Text: Rahkia Nance
Gentrification brings upgrades and amenities to a community -- new restaurants and upgraded housing stock are typical in gentrifying neighborhoods. But gentrification also erases the familiar and often, beloved -- friends, family and culture. When longtime residents are displaced because of gentrification, they experience a trauma similar to uprooted plants—a phenomenon psychiatrist and professor Dr. Mindy Fullilove calls “root shock.” Victims of root shock, she said, are at “increased risk for stress-related diseases such as depression and heart attack.”
At the individual level, root shock is the emotional trauma a person experiences when his or her environment is devastated. At the community level, root shock is the loss of interpersonal ties and the social, cultural, political and emotional capital that is vested in the collective connections. In short, root shock “diminishes social, emotional, and financial resources,” Fullilove said.
Gentrification is a national phenomenon, and is generally understood as a renaissance in urban communities where more affluent whites move to dense and walkable neighborhoods where people of color have traditionally lived. As the new population moves in, new developments sprout up to cater to them. Property values ultimately rise and longtime residents are usually displaced. Washington, D.C. provides a textbook example of this shift in population. In 1980, more than 70 percent of Washington, D.C.’s population was black, according to U.S. Census data. In 2010, U.S. Census data put the District’s black population at 50.7 percent, in effect having lost their majority status (although still the largest racial group). Chicago has lost more than a quarter of its black population since 1980, according to data released from the Census Bureau in 2017. Behind the numbers are human beings who were disconnected from their homes and people they love.
Moving is stressful under any circumstance, but gentrification is much more than an address change. It is also grappling with the “pain of losing one’s beloved neighborhood,” said Fullilove, a professor of urban policy and health at The New School in New York City.
“That loss happens on a variety of different levels -- the loss of stores, people, culture and even language,” she said. “People are connected to the places where they live . . . Neighborhoods provide a sense of identity, and when that connection is ruptured it can be traumatic.”
But trauma can occur well before one is physically displaced, Fullilove said. When longtime residents see improvements being made to their neighborhood— improvements they feel are intended for an incoming population— they can feel disconnected. As longstanding customs begin to disappear, people begin to feel a painful loss, Fullilove said. Even more alarming, the loss of culture in gentrifying neighborhoods is often reinforced by the criminalization of longtime residents.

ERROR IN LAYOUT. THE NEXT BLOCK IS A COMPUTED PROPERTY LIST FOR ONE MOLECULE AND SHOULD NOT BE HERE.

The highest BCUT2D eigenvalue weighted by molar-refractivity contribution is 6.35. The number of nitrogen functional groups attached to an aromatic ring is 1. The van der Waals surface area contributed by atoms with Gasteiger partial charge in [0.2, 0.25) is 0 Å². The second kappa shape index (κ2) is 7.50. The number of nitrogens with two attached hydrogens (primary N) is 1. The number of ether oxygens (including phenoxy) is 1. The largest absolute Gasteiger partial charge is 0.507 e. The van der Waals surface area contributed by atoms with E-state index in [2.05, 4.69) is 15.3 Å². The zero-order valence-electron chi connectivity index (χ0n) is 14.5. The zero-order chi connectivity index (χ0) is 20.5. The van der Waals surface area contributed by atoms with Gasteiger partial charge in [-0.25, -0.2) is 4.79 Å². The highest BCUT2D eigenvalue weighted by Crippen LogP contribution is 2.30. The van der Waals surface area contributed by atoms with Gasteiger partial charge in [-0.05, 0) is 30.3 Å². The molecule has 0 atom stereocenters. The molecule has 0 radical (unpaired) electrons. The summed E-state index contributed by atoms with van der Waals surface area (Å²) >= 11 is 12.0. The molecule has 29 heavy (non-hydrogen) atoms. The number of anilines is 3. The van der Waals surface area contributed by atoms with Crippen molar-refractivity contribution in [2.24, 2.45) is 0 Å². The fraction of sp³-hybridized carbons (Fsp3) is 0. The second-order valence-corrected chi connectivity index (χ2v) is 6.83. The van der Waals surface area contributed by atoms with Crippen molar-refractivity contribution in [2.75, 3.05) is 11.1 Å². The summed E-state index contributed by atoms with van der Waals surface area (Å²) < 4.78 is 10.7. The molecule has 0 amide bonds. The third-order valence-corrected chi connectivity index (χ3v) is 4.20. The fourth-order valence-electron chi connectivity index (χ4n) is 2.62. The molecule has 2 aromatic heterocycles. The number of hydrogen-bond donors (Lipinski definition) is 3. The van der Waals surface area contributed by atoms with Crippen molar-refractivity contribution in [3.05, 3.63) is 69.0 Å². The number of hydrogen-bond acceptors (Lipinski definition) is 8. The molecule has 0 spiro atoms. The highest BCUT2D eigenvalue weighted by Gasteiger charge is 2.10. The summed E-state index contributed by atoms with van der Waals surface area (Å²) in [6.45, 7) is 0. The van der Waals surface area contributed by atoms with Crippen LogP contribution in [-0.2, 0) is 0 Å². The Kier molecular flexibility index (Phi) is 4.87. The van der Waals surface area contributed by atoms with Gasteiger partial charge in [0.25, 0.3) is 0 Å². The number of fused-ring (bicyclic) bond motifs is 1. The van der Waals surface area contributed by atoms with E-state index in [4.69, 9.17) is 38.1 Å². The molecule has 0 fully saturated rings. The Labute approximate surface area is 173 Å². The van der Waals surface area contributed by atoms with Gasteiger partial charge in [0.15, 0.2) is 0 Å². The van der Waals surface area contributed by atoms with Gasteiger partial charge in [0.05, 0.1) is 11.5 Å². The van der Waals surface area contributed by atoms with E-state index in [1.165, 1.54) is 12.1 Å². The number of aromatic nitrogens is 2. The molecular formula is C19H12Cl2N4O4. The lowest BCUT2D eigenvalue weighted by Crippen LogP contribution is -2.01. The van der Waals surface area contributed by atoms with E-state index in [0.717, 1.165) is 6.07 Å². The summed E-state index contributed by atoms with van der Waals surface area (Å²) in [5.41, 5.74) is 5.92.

According to a 2017 Washington Post article, newcomers to the Meridian Hill neighborhood in Washington, D.C. in the late 1990s complained to the police about the noise longtime residents made on Sunday afternoons. The “noise” was in fact a drum circle that began in the 1960s to celebrate black independence. The drummers were eventually forced to move and the police began enforcing a curfew on the drummers. This form of root shock is not uncommon.
New residents often involve law enforcement in their attempts to shift a neighborhood’s traditions and longstanding culture by calling in complaints against longtime residents, creating fresh challenges for people of color in gentrifying communities.
In 2017, Harvard University sociology professor Robert Sampson told writer Abdallah Fayyad of The Atlantic of “some evidence that 311 and 911 calls are increasing in gentrifying areas.” The 311 service emerged in the 1980s as urban leaders sought to reduce non-emergency 911 calls. It allows residents to report noise violations and other non-emergency complaints to law enforcement. In 2015, Dr. Joscha Legewie, a sociologist at New York University and Dr. Merlin Schaeffer of the University of Cologne, found that neighbors’ calls to 311 in New York City were 26 percent higher in neighborhoods where the racial composition was beginning to shift as compared to areas nearby with more uniform racial demographics. The Anti-Eviction Project found that in San Francisco from 2008 to 2016, 311 calls disproportionately came from gentrifying neighborhoods.
The criminalization of black and brown people in gentrifying neighborhoods can even be lethal. In 2014, Alex Nieto was killed in the San Francisco neighborhood he’d called home his entire life when a new resident called the police to report him as a suspicious character. The police shot and killed him.
These dynamics all contribute to root shock, which is especially challenging to confront when those displaced are often poor and lack access to mental health services. Their untreated trauma does not only impact them, Fullilove said.
“Inequality among neighborhoods affects the whole society,” she said.
For a deeper dive into the psychological impacts of gentrification, check out Dr. Fullilove’s book “Root Shock: How Tearing Up City Neighborhoods Hurts America, And What We Can Do About It.”